Pastrycook, 1928 © Die Photographische Sammlung/SK-Stiftung Kultur – August Sander Archiv, Koln – VG-Bild Kunst, Bonn, 2011
Through Absence of Subject, Michael Somoroff honours the monumental work of the legendary photographer August Sander entitled People of the 20th Century (Menschen des 20 Jarhunderts). It is a thoughtful and passionate meditation on memory, imagination, human resilience and creativity .
The originality in this body of work is based on Somoroff’s keen sense of observation and interpretation. Absence of Subject lets you revisit August Sander’s work allowing you to understand the richness of Sander’s intent. In each of August Sander’s pictures Michael Somoroff has erased the subject retaining only the background. The unprecedented digital revolution has brought the potential for manipulation into focus. Through the use of software Somoroff has taken out what we have always believed to be the “essential element” – the subject, the portrait. The backgrounds once a secondary fragment now become the primary motivator. They have now been translated into new fully conceived images that rightfully belong to the “post-modern” idiom.
The exhibition Absence of Subject is a perfect example of a delicate balance of alchemy and inquiry. Conceptually and humanistically oriented each of Somoroff’s images demonstrates the persuasive power and aesthetic of August Sander’s oeuvre even without the human subject. This is not photography as we are accustomed to but more about the idea of creativity. The images embrace chance and acceptance. What Somoroff celebrates is to establish that post-modern art isn’t dislocated, but something with roots, tradition and continuity.
Farmer’s Child, 2007 © Michael Somoroff
August Sander has been described as the most important German portrait photographer of the early 20th century. August Sander’s first book, the controversial publication, the collective portrait of German society, Face of Our Time (German title: Antlitz der Zeit) was published in 1929. This was expanded into Sander’s life work The People of the 20th Century (Menschen des 20 Jahrhunderts). The Face of Our Time contained a selection of 60 portraits and aimed to show a cross-section of society during the Weimar Republic. Sander, taking a rigorously nonpolitical stance, attempted to create an inclusive photographic survey of all the various occupations, professions and classes that together formed the national social structure in the years directly after World War I. The series is divided into seven sections: the farmer, the skilled tradesman, woman, classes and professions, the artists, the city and the last people (homeless persons, veterans, etc.). Sander photographed subjects from all walks of life and created a typological catalogue of more than 600 photographs of German people. Each person was formally posed and identified only by captions specifying their social situation.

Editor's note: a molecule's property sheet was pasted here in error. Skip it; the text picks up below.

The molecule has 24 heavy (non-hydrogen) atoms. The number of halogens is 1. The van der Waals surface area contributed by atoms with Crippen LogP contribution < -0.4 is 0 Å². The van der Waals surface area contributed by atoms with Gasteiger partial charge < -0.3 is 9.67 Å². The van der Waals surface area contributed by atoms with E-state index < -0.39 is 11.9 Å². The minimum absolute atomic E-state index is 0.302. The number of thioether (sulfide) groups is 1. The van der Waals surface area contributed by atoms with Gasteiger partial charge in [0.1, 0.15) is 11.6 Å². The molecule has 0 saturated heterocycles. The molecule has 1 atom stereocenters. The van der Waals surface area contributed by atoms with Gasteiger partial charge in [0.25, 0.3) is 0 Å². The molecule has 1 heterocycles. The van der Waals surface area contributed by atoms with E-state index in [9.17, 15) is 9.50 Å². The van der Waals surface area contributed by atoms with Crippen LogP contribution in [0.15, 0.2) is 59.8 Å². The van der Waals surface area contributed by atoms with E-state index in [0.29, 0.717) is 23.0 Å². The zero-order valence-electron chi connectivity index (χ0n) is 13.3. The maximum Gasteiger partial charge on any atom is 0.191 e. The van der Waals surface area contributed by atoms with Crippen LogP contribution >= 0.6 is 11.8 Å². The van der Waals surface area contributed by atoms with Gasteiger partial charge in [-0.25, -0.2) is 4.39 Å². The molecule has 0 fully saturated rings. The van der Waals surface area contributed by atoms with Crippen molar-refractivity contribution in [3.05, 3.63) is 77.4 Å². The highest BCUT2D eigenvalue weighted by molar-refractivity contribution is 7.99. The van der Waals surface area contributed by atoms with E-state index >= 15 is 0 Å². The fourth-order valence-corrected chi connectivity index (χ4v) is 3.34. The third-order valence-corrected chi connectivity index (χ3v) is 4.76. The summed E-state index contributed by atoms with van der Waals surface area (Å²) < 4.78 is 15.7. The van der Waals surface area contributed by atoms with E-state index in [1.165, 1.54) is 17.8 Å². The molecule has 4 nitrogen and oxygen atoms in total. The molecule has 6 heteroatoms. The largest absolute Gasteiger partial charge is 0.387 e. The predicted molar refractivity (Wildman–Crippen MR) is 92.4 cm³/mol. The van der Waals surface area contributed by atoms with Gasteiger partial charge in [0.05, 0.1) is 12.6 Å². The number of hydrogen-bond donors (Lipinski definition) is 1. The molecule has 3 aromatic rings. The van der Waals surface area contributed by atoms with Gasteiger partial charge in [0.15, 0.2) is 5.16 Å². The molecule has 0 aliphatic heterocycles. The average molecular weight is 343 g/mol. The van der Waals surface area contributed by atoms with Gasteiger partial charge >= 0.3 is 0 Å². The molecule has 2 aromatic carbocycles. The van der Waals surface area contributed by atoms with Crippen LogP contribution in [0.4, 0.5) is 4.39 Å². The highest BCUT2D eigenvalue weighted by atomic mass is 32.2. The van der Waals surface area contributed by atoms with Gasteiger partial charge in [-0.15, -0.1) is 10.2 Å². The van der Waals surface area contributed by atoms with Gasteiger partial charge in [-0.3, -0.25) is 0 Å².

August Sander’s ambition was to create a universal portrait of mankind, a monumental documentary. With Sander’s portraits, we see an artist attempting to document, systemize and organize modern types of people, in order to better understand the changing notions of class, race, profession, ethnicity and other constructs of identity. The images are thus representation of types, as he intended them to be, rather than portraits of individuals.
Circus Workers, 1926-1932
© Die Photographische Sammlung/SK-Stiftung Kultur – August Sander Archiv, Koln – VG-Bild Kunst, Bonn, 2011
Soldier, 2007 © Michael Somoroff
Michael Somoroff was born in New York in 1957. He studied art and photography at the New School for Social Research, New York, opening his own studio in the mid-seventies, eventually moving for a time to Europe. In Europe, he became a celebrated photographer, contributing to such publications as Life, Vogue, Harper’s Bazaar, Stern, Time, and Der Spiegel. His work is represented in important collections around the world, a sampling of which includes the Museum of Modern Art, New York; Museum of Fine Arts, Houston; Smithsonian Institution, Washington, D.C.; and Museo Correr, Venice; it has been exhibited at venues such as the International Center of Photography, New York; Los Angeles County Museum of Art; San Francisco Museum of Modern Art; and Museum of Contemporary Art Chicago. In 2006 Somoroff created a large-scale outdoor installation, Ilumination I, for the Rothko Chapel in Houston, as the first artist invited to do so since Barnett Newman. Somoroff’s homage to legendary photographer August Sander, Absence of Subject, was presented during the Venice Biennial in 2011. Since then, Absence of Subject has traveled continuously through out Europe. In 2012, his book A Moment. Master Photographers: Portraits by Michael Somoroff was awarded Best Photo Books of the Year prize chosen by American Photo. His upcoming book, Two Crowns for The Egg will be released in May 2014.